There’s an old joke that women marry men expecting they can change them, and men marry women thinking they’ll never change. Both end up disappointed.
Here’s the conclusion I’ve come to: We can’t change anyone, but we can be the catalyst for them wanting to change. (Click here to tweet this.)
This is exactly what happened to Megamind.
Megamind is a blue-headed alien who lands on earth as a baby after his planet is destroyed. Megamind crashes in a prison and is raised by criminals, while his nemesis (another alien baby sent from a different planet in the same destroyed galaxy) grows up in a wealthy home.
“No matter how hard I tried,” Megamind says about his school years, “I was always the odd man out. The screw-up. The black sheep. The bad boy.”
Even when he tries to do nice things for the other children, it backfires and he ends up in the corner. He decides that being bad is the one thing he’s good at.
He becomes a super-villain, and his nemesis becomes a superhero named Metro Man.
After years of battling each other, and completely by accident, Megamind manages to kill Metro Man. He takes over the city, and then…he’s bored. Without anyone to oppose him, where’s the fun in being a super-villain?
He comes up with a plan to give Metro Man’s powers to someone else and create a new hero to battle. In the process, reporter Roxanne Ritchie mistakes him for a museum curator named Bernard (thanks to a watch Megamind wears that allows him to disguise his appearance).
Roxanne and “Bernard” fall in love. As Bernard, Megamind gets told how inspiring he is, how strong and brave and funny.
Throughout his life, people lectured him about how bad he was and how he needed to change.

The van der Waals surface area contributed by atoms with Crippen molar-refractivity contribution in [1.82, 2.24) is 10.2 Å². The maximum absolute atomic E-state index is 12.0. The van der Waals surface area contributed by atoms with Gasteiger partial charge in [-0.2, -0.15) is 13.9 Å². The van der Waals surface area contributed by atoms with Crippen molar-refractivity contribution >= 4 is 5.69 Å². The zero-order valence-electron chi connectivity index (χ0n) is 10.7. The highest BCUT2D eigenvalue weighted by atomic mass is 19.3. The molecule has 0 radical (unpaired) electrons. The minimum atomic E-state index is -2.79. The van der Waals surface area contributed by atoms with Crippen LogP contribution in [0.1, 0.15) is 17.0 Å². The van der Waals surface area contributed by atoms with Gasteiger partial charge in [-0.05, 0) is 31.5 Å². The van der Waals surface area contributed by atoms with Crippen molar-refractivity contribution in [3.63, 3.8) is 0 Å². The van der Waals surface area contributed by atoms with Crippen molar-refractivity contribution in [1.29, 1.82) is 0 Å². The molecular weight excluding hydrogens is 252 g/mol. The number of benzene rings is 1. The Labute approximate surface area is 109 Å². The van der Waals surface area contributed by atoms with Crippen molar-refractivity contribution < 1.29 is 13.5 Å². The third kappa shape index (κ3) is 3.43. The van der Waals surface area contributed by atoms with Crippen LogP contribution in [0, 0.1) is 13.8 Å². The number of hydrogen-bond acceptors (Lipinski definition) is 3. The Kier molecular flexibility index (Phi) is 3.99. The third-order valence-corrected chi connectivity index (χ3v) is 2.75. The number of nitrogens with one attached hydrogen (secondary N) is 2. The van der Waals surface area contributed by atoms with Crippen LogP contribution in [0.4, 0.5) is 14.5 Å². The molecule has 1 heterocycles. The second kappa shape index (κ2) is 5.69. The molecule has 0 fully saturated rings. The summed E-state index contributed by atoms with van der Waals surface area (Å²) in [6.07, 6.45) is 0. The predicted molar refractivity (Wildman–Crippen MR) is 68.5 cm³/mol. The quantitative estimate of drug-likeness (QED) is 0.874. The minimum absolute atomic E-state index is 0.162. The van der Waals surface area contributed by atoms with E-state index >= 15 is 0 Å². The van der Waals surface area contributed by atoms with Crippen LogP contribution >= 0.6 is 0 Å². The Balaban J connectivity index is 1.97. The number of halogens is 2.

But he never had a chance to learn the rewards of good actions.
By loving him and showing him what life could be like if he changed, Roxanne gave Megamind the push he needed to want something different.
Megamind starts to clean up the city because he knows it will make Roxanne happy. He returns the works of art he stole. When the hero Megamind creates turns evil, Megamind finally steps up to stop him and becomes the hero himself.
Sometimes we don’t change because of the consequences of our actions. We change because we finally realize what we’re missing, and we want it more than we want to avoid the pain and struggle of changing.
I’ve been around Great Danes since I was seven years old. Danes are gluttons for attention, especially as puppies, which means that if you scold them for a bad behavior—giving them attention—they’re going to repeat that behavior any time they want your attention. If a bad behavior earns a reaction, it becomes a game for them.
So when you’re raising a Dane puppy, you have to do something that seems counterintuitive to most people. You ignore all bad behavior. No punishment. If they jump on you, you stand still, cross your arms, and turn your face away. If they chew something they shouldn’t, you distract them and hide the chewed object.
And you praise the stuffing out of them for the smallest good behavior.
Doing this hasn’t failed yet to turn out a well-behaved dog.
Dogs are very different from spouses, but perhaps the same principle applies.
What if, instead of griping and lecturing and criticizing our spouse for the things they do that we don’t like, we gave them praise and affection whenever they did something right?
Maybe you’re all better at the marriage thing than I am yet, but I know I tend to take the things my husband does right for granted. Why should I have to thank him, hug him, or praise him for doing something around the house? Isn’t that just what he’s supposed to do? So what happens is, more often than I want to admit, he only hears the negative.
Perhaps the power of praise to bring about change is highly underestimated.
Have you ever consciously or unconsciously changed your actions because of positive feedback? Parents, do you find this idea works with your children? Couples, does this work with your significant other?
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